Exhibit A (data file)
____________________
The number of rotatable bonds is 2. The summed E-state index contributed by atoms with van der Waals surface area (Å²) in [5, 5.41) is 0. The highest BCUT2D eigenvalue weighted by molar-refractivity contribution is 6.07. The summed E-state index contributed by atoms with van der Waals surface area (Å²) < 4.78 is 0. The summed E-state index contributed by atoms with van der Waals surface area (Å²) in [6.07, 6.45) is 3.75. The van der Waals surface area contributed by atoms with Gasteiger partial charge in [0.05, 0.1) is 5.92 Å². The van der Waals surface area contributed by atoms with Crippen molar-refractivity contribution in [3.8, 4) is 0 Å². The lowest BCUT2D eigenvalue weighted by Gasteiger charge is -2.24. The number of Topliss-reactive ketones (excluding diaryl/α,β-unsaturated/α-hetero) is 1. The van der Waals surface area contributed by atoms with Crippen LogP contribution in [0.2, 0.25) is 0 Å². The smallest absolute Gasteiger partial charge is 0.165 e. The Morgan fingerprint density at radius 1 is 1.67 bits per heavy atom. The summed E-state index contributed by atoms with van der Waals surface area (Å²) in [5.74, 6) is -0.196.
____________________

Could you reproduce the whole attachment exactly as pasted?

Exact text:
The number of rotatable bonds is 2. The summed E-state index contributed by atoms with van der Waals surface area (Å²) in [5, 5.41) is 0. The highest BCUT2D eigenvalue weighted by molar-refractivity contribution is 6.07. The summed E-state index contributed by atoms with van der Waals surface area (Å²) < 4.78 is 0. The summed E-state index contributed by atoms with van der Waals surface area (Å²) in [6.07, 6.45) is 3.75. The van der Waals surface area contributed by atoms with Gasteiger partial charge in [0.05, 0.1) is 5.92 Å². The van der Waals surface area contributed by atoms with Crippen molar-refractivity contribution in [3.8, 4) is 0 Å². The lowest BCUT2D eigenvalue weighted by Gasteiger charge is -2.24. The number of Topliss-reactive ketones (excluding diaryl/α,β-unsaturated/α-hetero) is 1. The van der Waals surface area contributed by atoms with Crippen LogP contribution in [0.2, 0.25) is 0 Å². The smallest absolute Gasteiger partial charge is 0.165 e. The Morgan fingerprint density at radius 1 is 1.67 bits per heavy atom. The summed E-state index contributed by atoms with van der Waals surface area (Å²) in [5.74, 6) is -0.196.